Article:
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Mapping a Winning Strategy: Developing and Executing a Successful Strategy in Turbulent Markets
Type: Book
ISBN: 978-1-78756-129-8

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Contingent Valuation: A Critical Assessment
Type: Book
ISBN: 978-1-84950-860-5

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Andreas Schwab and William H. Starbuck

Purpose – This chapter reports on a rapidly growing trend in the analysis of data about emerging market (EM) economies – the use of baseline models as comparisons for…

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Purpose – This chapter reports on a rapidly growing trend in the analysis of data about emerging market (EM) economies – the use of baseline models as comparisons for explanatory models. Baseline models estimate expected values for the dependent variable in the absence of a hypothesized causal effect but set higher standards than do traditional null hypotheses tests that expect no effect.

Design/methodology/approach – Although the use of baseline models research originated in the 1960s, it has not been widely discussed, or even acknowledged, in the EM literature. We surveyed published EM studies to determine trends in the use of baseline models.

Findings – We categorize and describe the different types of baseline models that scholars have used in EM studies, and draw inferences about the differences between more effective and less effective uses of baseline models.

Value – We believe that comparisons with baseline models offer distinct methodological advantages for the iterative development of better explanatory models and a deeper understanding of empirical phenomena.

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West Meets East: Toward Methodological Exchange
Type: Book
ISBN: 978-1-78190-026-0

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Ted Ladd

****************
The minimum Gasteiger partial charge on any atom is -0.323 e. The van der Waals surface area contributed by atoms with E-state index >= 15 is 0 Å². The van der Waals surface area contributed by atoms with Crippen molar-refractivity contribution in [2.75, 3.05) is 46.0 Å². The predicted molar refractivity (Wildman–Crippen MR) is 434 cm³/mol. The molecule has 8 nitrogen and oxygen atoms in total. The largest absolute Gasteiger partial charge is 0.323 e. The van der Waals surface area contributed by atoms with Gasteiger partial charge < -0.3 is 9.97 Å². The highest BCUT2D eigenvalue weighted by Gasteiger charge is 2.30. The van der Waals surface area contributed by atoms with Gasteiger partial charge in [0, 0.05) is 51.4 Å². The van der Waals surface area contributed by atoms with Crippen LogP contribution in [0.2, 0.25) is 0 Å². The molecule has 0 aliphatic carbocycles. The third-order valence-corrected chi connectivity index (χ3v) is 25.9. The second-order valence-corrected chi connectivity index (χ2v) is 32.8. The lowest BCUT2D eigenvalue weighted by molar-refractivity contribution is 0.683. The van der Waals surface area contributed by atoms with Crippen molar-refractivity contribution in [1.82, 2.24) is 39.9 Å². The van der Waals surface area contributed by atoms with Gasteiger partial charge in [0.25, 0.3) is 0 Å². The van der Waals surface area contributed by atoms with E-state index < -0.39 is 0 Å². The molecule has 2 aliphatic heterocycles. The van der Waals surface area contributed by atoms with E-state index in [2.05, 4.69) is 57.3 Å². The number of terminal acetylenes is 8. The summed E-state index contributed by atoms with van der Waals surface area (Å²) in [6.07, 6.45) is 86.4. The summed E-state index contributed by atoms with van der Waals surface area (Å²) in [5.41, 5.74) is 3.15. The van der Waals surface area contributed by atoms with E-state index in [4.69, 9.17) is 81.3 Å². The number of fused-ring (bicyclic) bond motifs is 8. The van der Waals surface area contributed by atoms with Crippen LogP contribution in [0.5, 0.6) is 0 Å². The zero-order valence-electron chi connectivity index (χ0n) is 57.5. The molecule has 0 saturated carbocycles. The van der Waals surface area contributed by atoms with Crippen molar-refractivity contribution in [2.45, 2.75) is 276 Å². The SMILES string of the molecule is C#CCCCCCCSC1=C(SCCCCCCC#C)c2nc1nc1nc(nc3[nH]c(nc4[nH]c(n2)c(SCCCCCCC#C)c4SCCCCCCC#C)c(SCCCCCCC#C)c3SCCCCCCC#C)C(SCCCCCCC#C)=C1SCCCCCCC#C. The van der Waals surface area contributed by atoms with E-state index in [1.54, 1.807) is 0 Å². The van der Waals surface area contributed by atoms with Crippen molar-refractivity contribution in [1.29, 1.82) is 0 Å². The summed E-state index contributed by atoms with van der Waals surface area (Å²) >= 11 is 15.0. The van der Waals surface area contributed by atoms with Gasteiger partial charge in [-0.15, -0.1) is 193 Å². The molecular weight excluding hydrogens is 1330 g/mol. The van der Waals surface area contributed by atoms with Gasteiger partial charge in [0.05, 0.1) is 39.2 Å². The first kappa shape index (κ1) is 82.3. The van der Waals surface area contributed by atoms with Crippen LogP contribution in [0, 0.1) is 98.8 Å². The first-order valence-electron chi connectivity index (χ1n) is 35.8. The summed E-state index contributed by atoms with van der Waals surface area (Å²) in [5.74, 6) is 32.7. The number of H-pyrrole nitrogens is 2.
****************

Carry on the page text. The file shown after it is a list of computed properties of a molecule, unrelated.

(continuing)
Extant literature on entrepreneurial cognition declares that entrepreneurs who are confident in their ability to design a new business perform better than entrepreneurs…

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Extant literature on entrepreneurial cognition declares that entrepreneurs who are confident in their ability to design a new business perform better than entrepreneurs who lack such a self-perception of efficacy. This is swagger. A different set of literature, including Discovery-Driven Planning, Design Thinking, and Lean Startup Method, recommends that entrepreneurs create, confirm, or reject hypotheses to design and refine the specific elements of their business model. This is the scientific method.

This article used survey data from 353 participants in an international business pitch competition to connect these two literatures. We found that the number of hypotheses that the entrepreneur elucidated and confirmed were linked to business model performance. Counter-intuitively, the number of hypotheses rejected by the entrepreneur showed the strongest relationship to success. We found no significant relationship between the number of interviews that an entrepreneur conducted and the business model’s performance: more effort was not always helpful.

Although we found no direct connection between an entrepreneur’s self-efficacy in searching for a new idea and the business model’s eventual success, entrepreneurs with high levels of this narrow form of self-­confidence were more likely to perform the constructive actions of elucidating, confirming, and rejecting hypotheses. In summary, swagger leads to science, and science leads to success.

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Arief Rahman

Citizens are substantial stakeholders in every e-government system, thus their willingness to use and ability to access the system are critical. Unequal access and…

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Citizens are substantial stakeholders in every e-government system, thus their willingness to use and ability to access the system are critical. Unequal access and information and communication technology usage, which is known as digital divide, however has been identified as one of the major obstacles to the implementation of e-government system. As digital divide inhibits citizen’s acceptance to e-government, it should be overcome despite the lack of deep theoretical understanding on this issue. This research aimed to investigate the digital divide and its direct impact on e-government system success of local governments in Indonesia as well as indirect impact through the mediation role of trust. In order to get a comprehensive understanding of digital divide, this study introduced a new type of digital divide, the innovativeness divide.